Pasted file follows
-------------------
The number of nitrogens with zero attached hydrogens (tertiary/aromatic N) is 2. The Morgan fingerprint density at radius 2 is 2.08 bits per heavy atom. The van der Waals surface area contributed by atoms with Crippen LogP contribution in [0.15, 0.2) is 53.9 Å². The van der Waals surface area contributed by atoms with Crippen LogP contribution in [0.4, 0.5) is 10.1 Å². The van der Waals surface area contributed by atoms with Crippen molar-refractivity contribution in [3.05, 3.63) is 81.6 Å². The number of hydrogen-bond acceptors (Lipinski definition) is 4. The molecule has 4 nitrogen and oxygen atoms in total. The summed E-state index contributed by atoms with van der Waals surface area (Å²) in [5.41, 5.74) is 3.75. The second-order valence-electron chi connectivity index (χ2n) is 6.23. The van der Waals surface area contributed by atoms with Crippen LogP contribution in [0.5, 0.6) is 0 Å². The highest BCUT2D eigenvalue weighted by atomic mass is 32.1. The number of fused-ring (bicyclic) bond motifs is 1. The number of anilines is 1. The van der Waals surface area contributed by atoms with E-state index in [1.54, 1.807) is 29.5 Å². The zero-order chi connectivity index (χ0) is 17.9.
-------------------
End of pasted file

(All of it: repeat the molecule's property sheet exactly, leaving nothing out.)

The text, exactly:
The number of nitrogens with zero attached hydrogens (tertiary/aromatic N) is 2. The Morgan fingerprint density at radius 2 is 2.08 bits per heavy atom. The van der Waals surface area contributed by atoms with Crippen LogP contribution in [0.15, 0.2) is 53.9 Å². The van der Waals surface area contributed by atoms with Crippen LogP contribution in [0.4, 0.5) is 10.1 Å². The van der Waals surface area contributed by atoms with Crippen molar-refractivity contribution in [3.05, 3.63) is 81.6 Å². The number of hydrogen-bond acceptors (Lipinski definition) is 4. The molecule has 4 nitrogen and oxygen atoms in total. The summed E-state index contributed by atoms with van der Waals surface area (Å²) in [5.41, 5.74) is 3.75. The second-order valence-electron chi connectivity index (χ2n) is 6.23. The van der Waals surface area contributed by atoms with Crippen LogP contribution in [0.5, 0.6) is 0 Å². The highest BCUT2D eigenvalue weighted by atomic mass is 32.1. The number of fused-ring (bicyclic) bond motifs is 1. The number of anilines is 1. The van der Waals surface area contributed by atoms with E-state index in [1.54, 1.807) is 29.5 Å². The zero-order chi connectivity index (χ0) is 17.9.